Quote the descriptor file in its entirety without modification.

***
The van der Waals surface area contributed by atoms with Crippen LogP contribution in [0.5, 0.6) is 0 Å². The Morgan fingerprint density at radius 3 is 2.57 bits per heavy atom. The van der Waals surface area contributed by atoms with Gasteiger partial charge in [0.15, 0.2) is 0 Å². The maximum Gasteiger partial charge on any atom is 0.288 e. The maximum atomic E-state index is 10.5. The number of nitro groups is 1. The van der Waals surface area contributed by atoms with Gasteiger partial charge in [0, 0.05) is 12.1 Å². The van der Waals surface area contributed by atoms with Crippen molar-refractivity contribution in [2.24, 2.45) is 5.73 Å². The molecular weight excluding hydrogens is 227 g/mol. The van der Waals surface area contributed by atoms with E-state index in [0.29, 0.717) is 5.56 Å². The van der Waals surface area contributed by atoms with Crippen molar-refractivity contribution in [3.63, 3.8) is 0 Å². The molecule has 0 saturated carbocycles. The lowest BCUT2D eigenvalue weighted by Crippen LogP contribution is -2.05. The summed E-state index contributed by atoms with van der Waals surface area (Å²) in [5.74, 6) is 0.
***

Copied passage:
The van der Waals surface area contributed by atoms with Crippen LogP contribution in [0.5, 0.6) is 0 Å². The Morgan fingerprint density at radius 3 is 2.57 bits per heavy atom. The van der Waals surface area contributed by atoms with Gasteiger partial charge in [0.15, 0.2) is 0 Å². The maximum Gasteiger partial charge on any atom is 0.288 e. The maximum atomic E-state index is 10.5. The number of nitro groups is 1. The van der Waals surface area contributed by atoms with Gasteiger partial charge in [0, 0.05) is 12.1 Å². The van der Waals surface area contributed by atoms with Crippen molar-refractivity contribution in [2.24, 2.45) is 5.73 Å². The molecular weight excluding hydrogens is 227 g/mol. The van der Waals surface area contributed by atoms with E-state index in [0.29, 0.717) is 5.56 Å². The van der Waals surface area contributed by atoms with Crippen molar-refractivity contribution in [3.63, 3.8) is 0 Å². The molecule has 0 saturated carbocycles. The lowest BCUT2D eigenvalue weighted by Crippen LogP contribution is -2.05. The summed E-state index contributed by atoms with van der Waals surface area (Å²) in [5.74, 6) is 0.